Dr. Ply will be headed to Ecuador in May as part of a volunteer trip for SEE International, a global humanitarian organization. According to the SEE website:
SEE International provides sustainable medical, surgical, and educational services through volunteer ophthalmic surgeons with the objectives of restoring sight and preventing blindness to disadvantaged individuals worldwide.
Below is our Q & A with Dr. Ply on his past experience with SEE International, how he got involved, and the upcoming trip.
Q) How did you get involved with See International?
A) SEE stands for Surgical Eye Expeditions, which is a group of about 650 ophthalmologists internationally in 75 countries that volunteer their time and talents to restore sight to indigent and poor people in many countries around the world that could not otherwise afford to have eye care.
I became interested in helping when I discovered how much good this agency does around the world. Several years ago I took a trip to Peru with my daughter (a nurse) in order to provide cataract surgery to about 50 people who were either blind or who had very poor vision.
It is very gratifying to know that you are making such a wonderfully positive impact in peoples lives that have a very difficult time trying to function. These are very poor people who have to deal with so many challenges in their country to begin with, including how to feed their family or pay for basic education, water, or power. Without suitable vision their plight is dire. With good vision they have a chance to make their lives better.
Q) Where will you be going for this trip and what kind of work will you be doing?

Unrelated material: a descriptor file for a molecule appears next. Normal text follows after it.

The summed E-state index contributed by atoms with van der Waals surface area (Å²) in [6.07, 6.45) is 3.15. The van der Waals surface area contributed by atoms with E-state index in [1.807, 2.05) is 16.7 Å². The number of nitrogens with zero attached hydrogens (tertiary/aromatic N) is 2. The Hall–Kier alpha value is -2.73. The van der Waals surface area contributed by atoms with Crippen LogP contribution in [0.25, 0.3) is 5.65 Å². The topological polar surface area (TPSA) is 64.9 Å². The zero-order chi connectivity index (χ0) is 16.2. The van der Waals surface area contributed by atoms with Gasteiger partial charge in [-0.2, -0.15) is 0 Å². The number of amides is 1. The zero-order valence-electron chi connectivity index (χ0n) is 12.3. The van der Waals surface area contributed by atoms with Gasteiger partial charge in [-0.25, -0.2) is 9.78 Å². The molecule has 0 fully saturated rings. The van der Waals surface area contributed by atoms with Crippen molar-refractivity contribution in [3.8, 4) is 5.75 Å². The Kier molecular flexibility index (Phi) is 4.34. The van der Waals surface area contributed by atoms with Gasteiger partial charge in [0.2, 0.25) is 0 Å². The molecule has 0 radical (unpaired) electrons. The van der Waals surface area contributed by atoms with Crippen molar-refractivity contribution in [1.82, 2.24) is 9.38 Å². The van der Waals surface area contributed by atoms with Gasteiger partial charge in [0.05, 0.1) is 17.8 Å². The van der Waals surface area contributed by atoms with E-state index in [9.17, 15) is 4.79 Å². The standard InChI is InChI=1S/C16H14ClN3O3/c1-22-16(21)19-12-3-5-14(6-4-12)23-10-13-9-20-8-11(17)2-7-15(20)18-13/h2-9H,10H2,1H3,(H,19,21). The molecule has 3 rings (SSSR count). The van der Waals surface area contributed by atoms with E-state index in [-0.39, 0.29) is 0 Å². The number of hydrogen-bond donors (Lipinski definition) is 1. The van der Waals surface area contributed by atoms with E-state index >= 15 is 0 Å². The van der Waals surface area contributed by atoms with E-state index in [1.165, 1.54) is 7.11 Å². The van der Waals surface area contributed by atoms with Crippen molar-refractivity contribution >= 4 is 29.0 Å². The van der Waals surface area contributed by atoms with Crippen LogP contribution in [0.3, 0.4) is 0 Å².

,My next trip in May 2016 will be to Guayaquil, Ecuador where I expect to perform at least 50 cataract procedures and perhaps other eye surgeries as well. The week I am there is coordinated through SEE so that I will work with a local ophthalmologist, using his operating room and technician but with supplies that are donated from US medical companies such as Alcon and others. I volunteer my time and pay for travel, and will stay at the home of the local ophthalmologist in town.
Q) What was your last trip experience like?
A) My last trip was memorable in so many ways. The very 1st surgical patient I remember was 18 years old with very dense cataracts, apparently due to previous infections or possibly previous head trauma. She was led in by her grandmother, as she really had no useful vision. I operated on her 1st eye one day and her 2nd eye the next day.
When her eye patch was removed the next day and she opened her eyes, she broke into tears and began to cry, then she hugged me and thanked us over and over again. It was very impactful for both of us! There were many other similar stories. You really feel at the end of a trip like this that you were able to make a big difference in many peoples lives. I think that if we are able to do this, it is an obligation to give back and to help people that we can help. I believe that this is what God would want us to do.
To find out more about SEE International and volunteer your time please visit: http://www.seeintl.org/.